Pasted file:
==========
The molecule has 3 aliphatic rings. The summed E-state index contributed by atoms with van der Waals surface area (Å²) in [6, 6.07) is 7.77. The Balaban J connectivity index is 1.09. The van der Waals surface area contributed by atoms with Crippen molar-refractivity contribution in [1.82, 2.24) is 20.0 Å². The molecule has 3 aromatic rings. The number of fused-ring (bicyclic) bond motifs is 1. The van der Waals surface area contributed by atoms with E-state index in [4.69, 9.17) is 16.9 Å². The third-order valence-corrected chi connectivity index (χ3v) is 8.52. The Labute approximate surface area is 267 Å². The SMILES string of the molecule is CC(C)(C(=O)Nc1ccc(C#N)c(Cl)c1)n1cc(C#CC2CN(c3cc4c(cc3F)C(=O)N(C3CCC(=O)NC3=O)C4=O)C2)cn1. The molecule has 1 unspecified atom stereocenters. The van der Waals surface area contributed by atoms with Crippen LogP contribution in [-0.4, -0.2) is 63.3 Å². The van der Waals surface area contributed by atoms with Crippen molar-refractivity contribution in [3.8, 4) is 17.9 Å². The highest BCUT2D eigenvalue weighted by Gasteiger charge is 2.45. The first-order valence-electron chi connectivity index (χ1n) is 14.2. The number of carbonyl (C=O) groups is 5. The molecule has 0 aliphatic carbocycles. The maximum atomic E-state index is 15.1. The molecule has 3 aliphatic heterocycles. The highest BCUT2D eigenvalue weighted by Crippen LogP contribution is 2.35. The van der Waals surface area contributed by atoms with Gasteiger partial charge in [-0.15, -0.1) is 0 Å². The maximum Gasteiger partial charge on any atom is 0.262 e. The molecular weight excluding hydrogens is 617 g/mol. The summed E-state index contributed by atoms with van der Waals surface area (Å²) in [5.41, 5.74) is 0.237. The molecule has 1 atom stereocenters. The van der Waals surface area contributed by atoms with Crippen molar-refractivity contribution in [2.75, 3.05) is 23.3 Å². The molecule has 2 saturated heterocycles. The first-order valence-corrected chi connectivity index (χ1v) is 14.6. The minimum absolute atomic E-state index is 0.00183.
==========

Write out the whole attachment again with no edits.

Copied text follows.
The molecule has 3 aliphatic rings. The summed E-state index contributed by atoms with van der Waals surface area (Å²) in [6, 6.07) is 7.77. The Balaban J connectivity index is 1.09. The van der Waals surface area contributed by atoms with Crippen molar-refractivity contribution in [1.82, 2.24) is 20.0 Å². The molecule has 3 aromatic rings. The number of fused-ring (bicyclic) bond motifs is 1. The van der Waals surface area contributed by atoms with E-state index in [4.69, 9.17) is 16.9 Å². The third-order valence-corrected chi connectivity index (χ3v) is 8.52. The Labute approximate surface area is 267 Å². The SMILES string of the molecule is CC(C)(C(=O)Nc1ccc(C#N)c(Cl)c1)n1cc(C#CC2CN(c3cc4c(cc3F)C(=O)N(C3CCC(=O)NC3=O)C4=O)C2)cn1. The molecule has 1 unspecified atom stereocenters. The van der Waals surface area contributed by atoms with Crippen LogP contribution in [-0.4, -0.2) is 63.3 Å². The van der Waals surface area contributed by atoms with Crippen molar-refractivity contribution in [3.8, 4) is 17.9 Å². The highest BCUT2D eigenvalue weighted by Gasteiger charge is 2.45. The first-order valence-electron chi connectivity index (χ1n) is 14.2. The number of carbonyl (C=O) groups is 5. The molecule has 0 aliphatic carbocycles. The maximum atomic E-state index is 15.1. The molecule has 3 aliphatic heterocycles. The highest BCUT2D eigenvalue weighted by Crippen LogP contribution is 2.35. The van der Waals surface area contributed by atoms with Gasteiger partial charge in [-0.15, -0.1) is 0 Å². The maximum Gasteiger partial charge on any atom is 0.262 e. The molecular weight excluding hydrogens is 617 g/mol. The summed E-state index contributed by atoms with van der Waals surface area (Å²) in [5.41, 5.74) is 0.237. The molecule has 1 atom stereocenters. The van der Waals surface area contributed by atoms with Crippen molar-refractivity contribution in [2.75, 3.05) is 23.3 Å². The molecule has 2 saturated heterocycles. The first-order valence-corrected chi connectivity index (χ1v) is 14.6. The minimum absolute atomic E-state index is 0.00183.